Swap agreement risk: The fund may enter into various types of swap agreements. Swap agreements can be less liquid and more difficult to value than other investments. Because its cash flows are based in part on changes in the value of the reference asset, a swap's market value will vary with changes in that reference asset. In addition, the fund may experience delays in payment or loss of income if the counterparty fails to perform under the contract. Central clearing, required margin for uncleared swaps and other requirements are expected to decrease counterparty risk and increase liquidity compared to over-the-counter swaps. However, these requirements do not eliminate counterparty risk or illiquidity risk entirely.

Management risk: The risk that the investment strategies, techniques and risk analyses employed by UBS AM and/or a subadvisor may not produce the desired results.

Multi-manager risk: The investment styles and strategies of the fund's subadvisors may not complement each other as expected by the fund's manager. The same security may be held by different subadvisors, or may be acquired by one subadvisor while another sub-


19


advisor of the fund decides to sell the same security. Subadvisors may have different views on the market causing them to make different investment decisions. For example, a subadvisor may determine that it is appropriate to take a temporary defensive position in short-term cash instruments at a time when another subadvisor deems it appropriate to maintain or increase market exposure. Because each subadvisor independently places trades for the fund, the fund may incur higher brokerage costs than would be the case if the fund only had one subadvisor. In addition, UBS AM may be subject to potential conflicts of interests in allocating fund assets because it pays different fees to the subadvisors which could impact its revenues.

Performance

Risk/return bar chart and table

The performance information that follows shows the fund's performance information in a bar chart and an average annual total returns table. The bar chart does not reflect the sales charges of the fund's Class A shares; if it did, the total returns shown would be lower. The information provides some indication of the risks of investing in the fund by showing changes in the fund's performance from year to year and by showing how the fund's average annual total returns compare with those of a broad measure of market performance. The fund's past performance (before and after taxes) is not necessarily an indication of how the fund will perform in the future. This may be particularly true given that other subadvisors were responsible for managing portions of the fund's assets during previous periods. Pacific Investment Management Company LLC ("PIMCO") assumed day-to-day management of a separate portion of the fund's assets on August 24, 1995. Neuberger Berman Investment Advisers LLC ("Neuberger Berman") assumed day-to-day management of a separate portion of the fund's assets on January 21, 2015. Brown Brothers Harriman & Co., acting through a separately identifiable department known as the Brown Brothers Harriman Mutual Fund Advisory Department ("BBH"), assumed day-to-day management of a separate portion of the fund's assets on August 12, 2022. Updated performance for the fund is available at www.ubs.com/us/en/assetmanagement/funds/mutual-fund-performance.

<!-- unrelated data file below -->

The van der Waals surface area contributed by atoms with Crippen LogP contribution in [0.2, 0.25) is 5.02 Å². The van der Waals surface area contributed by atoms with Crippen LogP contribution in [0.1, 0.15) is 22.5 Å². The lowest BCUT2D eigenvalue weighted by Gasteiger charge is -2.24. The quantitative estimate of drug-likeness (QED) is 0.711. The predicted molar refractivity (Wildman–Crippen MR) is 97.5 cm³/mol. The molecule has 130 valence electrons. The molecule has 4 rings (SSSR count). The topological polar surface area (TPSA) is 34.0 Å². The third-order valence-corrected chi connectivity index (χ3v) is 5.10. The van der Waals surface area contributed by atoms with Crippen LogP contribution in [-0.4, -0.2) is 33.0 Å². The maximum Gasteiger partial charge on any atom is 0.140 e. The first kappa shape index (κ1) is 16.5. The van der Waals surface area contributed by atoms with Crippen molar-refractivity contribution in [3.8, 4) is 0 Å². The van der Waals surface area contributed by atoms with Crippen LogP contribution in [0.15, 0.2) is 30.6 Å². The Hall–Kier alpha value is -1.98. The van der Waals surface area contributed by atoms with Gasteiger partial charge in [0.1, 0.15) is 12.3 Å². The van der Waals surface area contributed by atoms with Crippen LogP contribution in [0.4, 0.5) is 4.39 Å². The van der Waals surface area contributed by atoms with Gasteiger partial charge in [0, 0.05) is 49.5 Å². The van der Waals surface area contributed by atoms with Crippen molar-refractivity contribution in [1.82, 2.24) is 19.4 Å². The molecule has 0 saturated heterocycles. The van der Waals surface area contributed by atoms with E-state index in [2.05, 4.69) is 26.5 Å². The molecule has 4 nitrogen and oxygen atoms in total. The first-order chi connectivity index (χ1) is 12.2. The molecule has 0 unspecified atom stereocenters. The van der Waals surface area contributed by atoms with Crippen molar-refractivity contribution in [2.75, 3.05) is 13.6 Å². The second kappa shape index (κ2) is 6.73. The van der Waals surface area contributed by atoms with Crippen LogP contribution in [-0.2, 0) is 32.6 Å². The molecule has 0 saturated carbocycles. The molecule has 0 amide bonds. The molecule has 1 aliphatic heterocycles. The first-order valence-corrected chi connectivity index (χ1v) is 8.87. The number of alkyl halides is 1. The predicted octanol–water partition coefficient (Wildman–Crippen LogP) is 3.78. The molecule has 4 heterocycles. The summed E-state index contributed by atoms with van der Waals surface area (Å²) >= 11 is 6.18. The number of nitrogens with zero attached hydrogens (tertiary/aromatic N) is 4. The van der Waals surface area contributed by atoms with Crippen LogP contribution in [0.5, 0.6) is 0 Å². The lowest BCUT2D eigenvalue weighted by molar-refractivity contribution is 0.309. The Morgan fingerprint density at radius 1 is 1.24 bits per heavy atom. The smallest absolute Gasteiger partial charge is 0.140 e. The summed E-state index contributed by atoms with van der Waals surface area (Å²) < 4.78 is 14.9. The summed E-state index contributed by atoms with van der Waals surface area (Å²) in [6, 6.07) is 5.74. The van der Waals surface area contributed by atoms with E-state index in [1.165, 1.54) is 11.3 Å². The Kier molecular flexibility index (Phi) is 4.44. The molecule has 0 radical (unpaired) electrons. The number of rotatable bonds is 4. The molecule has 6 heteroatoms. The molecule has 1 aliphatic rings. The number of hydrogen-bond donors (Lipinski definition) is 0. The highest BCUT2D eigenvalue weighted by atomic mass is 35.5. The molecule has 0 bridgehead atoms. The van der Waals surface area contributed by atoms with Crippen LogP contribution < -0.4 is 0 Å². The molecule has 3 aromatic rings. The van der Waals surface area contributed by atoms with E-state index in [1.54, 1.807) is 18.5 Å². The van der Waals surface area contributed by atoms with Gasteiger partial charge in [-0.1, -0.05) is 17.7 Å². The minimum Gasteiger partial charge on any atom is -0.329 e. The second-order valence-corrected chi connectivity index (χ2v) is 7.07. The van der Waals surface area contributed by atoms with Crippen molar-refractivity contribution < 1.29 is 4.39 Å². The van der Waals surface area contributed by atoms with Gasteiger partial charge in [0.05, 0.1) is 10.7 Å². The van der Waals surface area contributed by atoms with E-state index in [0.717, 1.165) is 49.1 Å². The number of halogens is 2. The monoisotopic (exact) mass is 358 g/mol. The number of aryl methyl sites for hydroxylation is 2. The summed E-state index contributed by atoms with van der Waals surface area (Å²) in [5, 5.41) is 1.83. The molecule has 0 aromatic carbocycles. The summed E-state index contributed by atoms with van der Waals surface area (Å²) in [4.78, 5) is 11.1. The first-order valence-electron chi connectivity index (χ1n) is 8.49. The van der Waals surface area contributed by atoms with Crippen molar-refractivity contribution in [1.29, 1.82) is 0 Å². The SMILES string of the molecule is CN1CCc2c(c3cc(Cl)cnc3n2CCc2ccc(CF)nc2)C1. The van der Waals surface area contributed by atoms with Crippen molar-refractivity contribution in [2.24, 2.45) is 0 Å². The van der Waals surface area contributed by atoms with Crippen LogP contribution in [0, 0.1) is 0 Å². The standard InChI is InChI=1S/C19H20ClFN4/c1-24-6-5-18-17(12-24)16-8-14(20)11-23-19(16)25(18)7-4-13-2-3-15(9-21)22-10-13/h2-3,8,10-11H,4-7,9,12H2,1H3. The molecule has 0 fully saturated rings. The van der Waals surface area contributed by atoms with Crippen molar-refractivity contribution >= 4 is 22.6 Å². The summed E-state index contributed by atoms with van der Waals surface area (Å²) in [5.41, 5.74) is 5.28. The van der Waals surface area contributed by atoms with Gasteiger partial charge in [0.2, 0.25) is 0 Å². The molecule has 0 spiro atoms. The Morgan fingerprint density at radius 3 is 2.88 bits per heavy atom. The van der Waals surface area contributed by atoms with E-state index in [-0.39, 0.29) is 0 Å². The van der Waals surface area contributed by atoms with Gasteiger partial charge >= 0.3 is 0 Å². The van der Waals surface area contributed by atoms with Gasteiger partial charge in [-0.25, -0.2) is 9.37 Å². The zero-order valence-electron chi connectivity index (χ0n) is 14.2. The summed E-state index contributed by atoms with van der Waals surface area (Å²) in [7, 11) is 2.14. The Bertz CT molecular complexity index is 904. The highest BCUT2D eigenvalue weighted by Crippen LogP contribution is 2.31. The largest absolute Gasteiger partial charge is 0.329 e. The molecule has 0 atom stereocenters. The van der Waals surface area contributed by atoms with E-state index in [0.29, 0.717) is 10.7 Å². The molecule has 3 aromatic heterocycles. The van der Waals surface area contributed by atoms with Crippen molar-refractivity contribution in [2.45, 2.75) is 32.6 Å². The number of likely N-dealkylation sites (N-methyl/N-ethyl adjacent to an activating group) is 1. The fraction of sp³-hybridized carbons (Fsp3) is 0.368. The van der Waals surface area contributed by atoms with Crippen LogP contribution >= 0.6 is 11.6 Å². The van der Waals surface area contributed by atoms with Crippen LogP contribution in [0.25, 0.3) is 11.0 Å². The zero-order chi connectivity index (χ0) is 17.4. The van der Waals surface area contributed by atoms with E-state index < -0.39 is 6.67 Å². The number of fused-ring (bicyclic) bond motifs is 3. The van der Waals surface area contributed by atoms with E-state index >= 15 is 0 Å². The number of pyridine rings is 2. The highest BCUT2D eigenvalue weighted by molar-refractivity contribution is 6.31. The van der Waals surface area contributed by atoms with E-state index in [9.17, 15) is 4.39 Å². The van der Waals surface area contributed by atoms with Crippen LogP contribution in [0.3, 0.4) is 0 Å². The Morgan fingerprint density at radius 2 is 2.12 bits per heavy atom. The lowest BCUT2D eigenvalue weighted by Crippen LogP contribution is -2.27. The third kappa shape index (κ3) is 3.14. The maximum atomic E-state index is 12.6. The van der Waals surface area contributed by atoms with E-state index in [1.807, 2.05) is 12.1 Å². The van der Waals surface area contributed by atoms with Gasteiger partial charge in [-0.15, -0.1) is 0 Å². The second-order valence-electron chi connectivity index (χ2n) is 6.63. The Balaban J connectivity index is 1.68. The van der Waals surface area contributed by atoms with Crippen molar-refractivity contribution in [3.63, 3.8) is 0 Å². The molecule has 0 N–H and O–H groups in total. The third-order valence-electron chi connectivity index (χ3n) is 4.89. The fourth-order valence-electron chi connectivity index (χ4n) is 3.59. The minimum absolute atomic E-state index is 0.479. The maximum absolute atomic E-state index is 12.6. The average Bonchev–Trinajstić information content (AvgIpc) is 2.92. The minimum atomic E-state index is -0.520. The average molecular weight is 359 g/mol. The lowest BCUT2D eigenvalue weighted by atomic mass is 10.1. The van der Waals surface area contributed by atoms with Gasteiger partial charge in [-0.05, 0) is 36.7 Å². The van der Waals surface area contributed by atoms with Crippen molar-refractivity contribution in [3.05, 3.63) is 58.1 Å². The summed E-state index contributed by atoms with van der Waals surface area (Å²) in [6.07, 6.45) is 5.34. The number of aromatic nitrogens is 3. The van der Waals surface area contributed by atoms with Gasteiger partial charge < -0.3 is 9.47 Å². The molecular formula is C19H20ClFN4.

After-tax returns are calculated using the historical highest individual federal marginal income tax rates and do not reflect the impact of state and local taxes. Actual after-tax returns depend on an investor's tax situation and may differ from those shown. In addition, the after-tax returns shown are not relevant to investors who hold fund shares through tax-advantaged arrangements, such as 401(k) plans or individual retirement accounts. After-tax returns for other classes will vary from the Class A shares' after-tax returns shown.

PACE Strategic Fixed Income Investments
Annual Total Returns of Class A Shares

Total return January 1 - September 30, 2023: 0.61%
Best quarter during calendar years shown2Q 2020: 5.38%
Worst quarter during calendar years shown1Q 2022: (6.31)%

Average annual total returns (figures reflect sales charges)
(for the periods ended December 31, 2022)

Class (inception date)

 

1 year

 

5 years

 

10 years

 
Class A (12/11/00)
Return before taxes
   

(17.33

)%

   

(0.63

)%

   

0.65

%

 

Return after taxes on distributions

   

(18.35

)

   

(2.06

)

   

(0.75

)

 
Return after taxes on distributions
and sale of fund shares
   

(10.24

)

   

(1.00

)

   

(0.05

)

 
Class Y (2/2/01)
Return before taxes
   

(13.86

)

   

0.40

     

1.27

   
Bloomberg US Government/Credit Index
(Index reflects no deduction
for fees, expenses or taxes.)
   

(13.58

)

   

0.21

     

1.16

   

Investment manager and advisor(s)

UBS AM serves as the fund's manager. PIMCO, Neuberger Berman and BBH currently serve as the fund's subadvisors. UBS AM uses "associated persons" employed by an affiliate of UBS AM, UBS AM (UK), in its provision of investment advisory services to the fund under a "participating affiliate" arrangement.

Portfolio management team

•  UBS AM—Mabel Lung, CFA, Managing Director and Portfolio Manager and Fred Lee, CFA, Executive Director and Portfolio Manager, have been portfolio managers of the fund since 1995 and 2009, respectively. David Kelly, Executive Director and Portfolio Manager and Christopher Andersen, CFA, Executive Director and Portfolio Manager, have been portfolio managers of the fund since May 2021. Eileen Wong, Director and Portfolio Manager, has been a portfolio manager of the fund since May 2023.

•  PIMCO—Mohit Mittal, Managing Director of PIMCO, has been a portfolio manager of the fund since 2021. Michael Cudzil, Managing Director of PIMCO, and Marc Seidner, Managing Director of PIMCO, have been portfolio managers of the fund since 2022.


20